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High tech partnership paying off

Media release

The recently launched Cisco Internet of Everything Innovation Centre at Curtin University is already generating dividends, with a successful trial last week of a 100Gb/s data link between a Square Kilometre Array precursor telescope, the Murchison Widefield Array (MWA), and the Curtin campus in Perth.

CIIC partners (L-R): Woodside Senior Vice President, Strategy, Science and Technology, Shaun Gregory; Curtin University Vice-Chancellor, Professor Deborah Terry; and Cisco Senior Vice President and Chief Security and Trust Officer, John Stewart, at the Cisco Internet of Everything Innovation Centre.
CIIC partners (L-R): Woodside Senior Vice President, Strategy, Science and Technology, Shaun Gregory; Curtin University Vice-Chancellor, Professor Deborah Terry; and Cisco Senior Vice President and Chief Security and Trust Officer, John Stewart, at the Cisco Internet of Everything Innovation Centre.

Once fully operational, the high speed, low cost link will demonstrate the feasibility of locating the central signal processing component of the SKA in a data centre well away from the remote Murchison Radio-Astronomy Observatory (MRO) site, located 1000km from Perth.

Professor Peter Hall, Director of the Curtin Institute of Radio Astronomy and Engineering Director of the International Centre for Radio Astronomy Research (ICRAR), explained that the AARnet-Cisco 100Gb/s data link would allow data to be shipped to the Cisco IoE Innovation Centre over optical fibres without ‘regeneration’, meaning that once signals are converted to light at the MWA, they then travel as light all the way to Perth. Many such links would be used in parallel for the SKA, using already-installed optical fibre.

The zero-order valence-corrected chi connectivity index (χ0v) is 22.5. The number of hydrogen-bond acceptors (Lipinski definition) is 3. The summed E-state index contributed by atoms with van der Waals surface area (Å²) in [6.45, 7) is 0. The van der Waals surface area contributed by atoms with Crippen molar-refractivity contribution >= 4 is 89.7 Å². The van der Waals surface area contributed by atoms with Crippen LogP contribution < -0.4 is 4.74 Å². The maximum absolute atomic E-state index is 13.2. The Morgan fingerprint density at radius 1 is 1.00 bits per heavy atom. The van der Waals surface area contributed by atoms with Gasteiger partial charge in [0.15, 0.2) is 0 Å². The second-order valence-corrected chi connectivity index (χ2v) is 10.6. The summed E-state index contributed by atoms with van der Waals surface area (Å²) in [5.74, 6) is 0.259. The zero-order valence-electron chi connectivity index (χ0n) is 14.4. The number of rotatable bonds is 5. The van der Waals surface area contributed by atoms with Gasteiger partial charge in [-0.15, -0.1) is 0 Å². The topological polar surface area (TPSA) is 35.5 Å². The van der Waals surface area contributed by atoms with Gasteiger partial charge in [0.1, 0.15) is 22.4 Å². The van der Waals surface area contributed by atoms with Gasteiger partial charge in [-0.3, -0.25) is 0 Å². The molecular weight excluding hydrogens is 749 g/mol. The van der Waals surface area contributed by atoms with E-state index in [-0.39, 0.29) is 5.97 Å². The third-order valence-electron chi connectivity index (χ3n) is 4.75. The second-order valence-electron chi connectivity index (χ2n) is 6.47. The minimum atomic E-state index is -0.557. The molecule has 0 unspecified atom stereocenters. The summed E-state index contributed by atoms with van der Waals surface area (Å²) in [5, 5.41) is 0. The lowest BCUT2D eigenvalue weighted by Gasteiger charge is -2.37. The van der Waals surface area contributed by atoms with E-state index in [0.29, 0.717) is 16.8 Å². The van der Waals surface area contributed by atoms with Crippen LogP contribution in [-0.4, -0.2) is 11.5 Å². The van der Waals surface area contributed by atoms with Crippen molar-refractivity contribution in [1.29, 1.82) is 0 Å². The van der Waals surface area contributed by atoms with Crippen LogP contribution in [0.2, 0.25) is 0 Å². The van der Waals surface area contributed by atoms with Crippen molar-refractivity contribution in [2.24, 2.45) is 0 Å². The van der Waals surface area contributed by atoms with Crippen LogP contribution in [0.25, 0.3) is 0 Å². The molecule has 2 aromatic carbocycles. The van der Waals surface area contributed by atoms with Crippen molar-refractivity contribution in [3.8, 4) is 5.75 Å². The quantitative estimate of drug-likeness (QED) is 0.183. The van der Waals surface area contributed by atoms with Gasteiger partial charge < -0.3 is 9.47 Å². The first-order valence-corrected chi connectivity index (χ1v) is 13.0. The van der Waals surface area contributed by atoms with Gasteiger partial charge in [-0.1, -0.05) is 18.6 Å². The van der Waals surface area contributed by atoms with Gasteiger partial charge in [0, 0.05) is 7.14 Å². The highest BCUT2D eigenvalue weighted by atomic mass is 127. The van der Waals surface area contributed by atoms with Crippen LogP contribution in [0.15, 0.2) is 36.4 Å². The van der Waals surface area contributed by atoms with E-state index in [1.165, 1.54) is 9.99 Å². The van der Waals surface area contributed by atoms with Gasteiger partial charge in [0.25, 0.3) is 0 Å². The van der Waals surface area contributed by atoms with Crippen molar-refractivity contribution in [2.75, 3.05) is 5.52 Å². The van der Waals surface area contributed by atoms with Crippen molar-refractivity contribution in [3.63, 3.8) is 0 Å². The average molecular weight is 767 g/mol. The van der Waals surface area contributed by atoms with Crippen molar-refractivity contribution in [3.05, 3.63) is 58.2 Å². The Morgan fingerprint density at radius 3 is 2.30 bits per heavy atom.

“In addition to incurring lower maintenance costs and using easily available, lower cost electrical power, locating the SKA signal processing in a population centre would mean much more flexibility in the design and use of observing instruments and better future-proofing in terms of instrument upgrades and extensions,” Professor Hall said.

“It also means less radio frequency interference on the radio-quiet Murchison site,” he said.

Professor Hall said the successful trial of the link, achieved with the strong support of AARNet and CSIRO collaborators, had demonstrated coherence of the data stream – meaning digital data packets sent from the MRO were arriving on time and in sync, in the same order as they were sent. With this fundamental requirement satisfied, work now centres on the development of new-generation computer-based software signal processing solutions for the MWA and, ultimately, the SKA.

Mr John N. Stewart, Cisco’s Senior Vice President and Chief Security and Trust Officer, said the successful trial demonstrated that the CIIC was already fulfilling its purpose of accelerating innovation in Australia’s agriculture, astronomy and resources sectors; and to a larger extent, big data.